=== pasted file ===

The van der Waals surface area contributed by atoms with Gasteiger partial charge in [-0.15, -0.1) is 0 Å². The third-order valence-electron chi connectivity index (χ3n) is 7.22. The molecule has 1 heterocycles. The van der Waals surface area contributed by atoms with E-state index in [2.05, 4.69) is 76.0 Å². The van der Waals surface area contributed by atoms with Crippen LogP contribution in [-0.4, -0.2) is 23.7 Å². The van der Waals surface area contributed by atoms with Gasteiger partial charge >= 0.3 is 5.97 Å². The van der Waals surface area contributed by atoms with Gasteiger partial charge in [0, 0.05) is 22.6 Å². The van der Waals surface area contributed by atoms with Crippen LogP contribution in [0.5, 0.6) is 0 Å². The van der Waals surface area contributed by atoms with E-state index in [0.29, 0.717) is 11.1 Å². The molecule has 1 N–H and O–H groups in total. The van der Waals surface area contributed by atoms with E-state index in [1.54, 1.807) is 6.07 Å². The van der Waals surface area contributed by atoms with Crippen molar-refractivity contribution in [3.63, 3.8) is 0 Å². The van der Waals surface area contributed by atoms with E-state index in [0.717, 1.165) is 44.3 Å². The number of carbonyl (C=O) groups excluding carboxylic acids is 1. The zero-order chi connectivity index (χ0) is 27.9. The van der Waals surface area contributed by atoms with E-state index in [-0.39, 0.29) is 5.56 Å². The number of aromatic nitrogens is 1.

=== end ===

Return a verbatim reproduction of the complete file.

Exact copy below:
The van der Waals surface area contributed by atoms with Gasteiger partial charge in [-0.15, -0.1) is 0 Å². The third-order valence-electron chi connectivity index (χ3n) is 7.22. The molecule has 1 heterocycles. The van der Waals surface area contributed by atoms with E-state index in [2.05, 4.69) is 76.0 Å². The van der Waals surface area contributed by atoms with Crippen LogP contribution in [-0.4, -0.2) is 23.7 Å². The van der Waals surface area contributed by atoms with Gasteiger partial charge >= 0.3 is 5.97 Å². The van der Waals surface area contributed by atoms with Gasteiger partial charge in [0, 0.05) is 22.6 Å². The van der Waals surface area contributed by atoms with Crippen LogP contribution in [0.5, 0.6) is 0 Å². The van der Waals surface area contributed by atoms with E-state index in [0.29, 0.717) is 11.1 Å². The molecule has 1 N–H and O–H groups in total. The van der Waals surface area contributed by atoms with E-state index in [1.54, 1.807) is 6.07 Å². The van der Waals surface area contributed by atoms with Crippen molar-refractivity contribution in [3.63, 3.8) is 0 Å². The van der Waals surface area contributed by atoms with E-state index in [0.717, 1.165) is 44.3 Å². The number of carbonyl (C=O) groups excluding carboxylic acids is 1. The zero-order chi connectivity index (χ0) is 27.9. The van der Waals surface area contributed by atoms with E-state index in [-0.39, 0.29) is 5.56 Å². The number of aromatic nitrogens is 1.